“Though the problems of the world are increasingly complex, the solutions remain embarrassingly simple.” – Bill Mollison

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        • Rafaelissimmo
          Rafaelissimmo commented
          Editing a comment
          My greenhouse is heated but I am not doing supplemental light, it is what it is, a 9 month greenhouse.

      • #5
        If most fruits don't ripen, would it be helpful if a lot were thinned early, leaving only the most promising ones to ripen?
        SoCal, zone 10.
        www.ourfigs.com Invite your friends.

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        • Rafaelissimmo
          Rafaelissimmo commented
          Editing a comment
          I will experiment and see, last year I got no fruits so hopefully this year it will happen. It'll depend on how many fruits form of course.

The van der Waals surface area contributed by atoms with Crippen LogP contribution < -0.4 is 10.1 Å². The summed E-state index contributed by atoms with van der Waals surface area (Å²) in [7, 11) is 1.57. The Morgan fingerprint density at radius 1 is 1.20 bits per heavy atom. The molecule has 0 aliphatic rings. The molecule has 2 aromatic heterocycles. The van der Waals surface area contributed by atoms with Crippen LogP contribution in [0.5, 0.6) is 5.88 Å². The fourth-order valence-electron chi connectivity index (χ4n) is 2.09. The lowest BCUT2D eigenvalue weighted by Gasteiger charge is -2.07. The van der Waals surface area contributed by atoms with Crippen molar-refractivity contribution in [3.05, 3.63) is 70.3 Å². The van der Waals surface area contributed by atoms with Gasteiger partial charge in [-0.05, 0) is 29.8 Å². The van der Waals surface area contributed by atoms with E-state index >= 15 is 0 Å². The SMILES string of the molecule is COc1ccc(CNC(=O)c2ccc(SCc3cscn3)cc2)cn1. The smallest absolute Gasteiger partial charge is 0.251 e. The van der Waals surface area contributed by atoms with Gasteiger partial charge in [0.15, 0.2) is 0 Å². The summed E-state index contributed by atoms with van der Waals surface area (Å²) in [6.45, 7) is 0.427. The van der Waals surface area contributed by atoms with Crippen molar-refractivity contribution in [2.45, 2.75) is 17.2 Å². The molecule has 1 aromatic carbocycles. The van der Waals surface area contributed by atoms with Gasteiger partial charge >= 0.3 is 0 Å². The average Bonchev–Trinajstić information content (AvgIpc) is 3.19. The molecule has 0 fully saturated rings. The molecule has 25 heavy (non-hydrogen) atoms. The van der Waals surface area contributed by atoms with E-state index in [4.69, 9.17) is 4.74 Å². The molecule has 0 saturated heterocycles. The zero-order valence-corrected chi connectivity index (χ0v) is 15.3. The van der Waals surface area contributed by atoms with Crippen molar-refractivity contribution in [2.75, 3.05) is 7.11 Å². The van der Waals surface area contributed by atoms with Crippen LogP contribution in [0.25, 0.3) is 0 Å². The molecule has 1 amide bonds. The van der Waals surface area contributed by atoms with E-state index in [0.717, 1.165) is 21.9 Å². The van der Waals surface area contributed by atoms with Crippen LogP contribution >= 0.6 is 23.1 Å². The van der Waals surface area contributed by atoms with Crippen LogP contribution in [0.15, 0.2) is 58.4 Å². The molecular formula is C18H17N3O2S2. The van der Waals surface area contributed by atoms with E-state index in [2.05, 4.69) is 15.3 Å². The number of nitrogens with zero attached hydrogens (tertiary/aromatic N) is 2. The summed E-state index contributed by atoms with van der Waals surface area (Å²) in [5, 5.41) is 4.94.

• #6
        In my research, growing Panachee in Charlotte is tough. The tree grows very and puts on plenty of figs but our summer and autum rain make them sour. I got 3 large 7 foot tall trees. This month, they go in my new GH. So, if you're gonna get one, I recommend growing it in a GH.
        Dennis
        Charlotte, NC /Zone 8a

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        • #7
          It definitely does better in a greenhouse. I cover mine with a plastic bag in the rain but sometimes it splits because of humidity. I keep mine covered with an Organza bag so insects don't get it when it splits. I let it ripen and it still tastes good.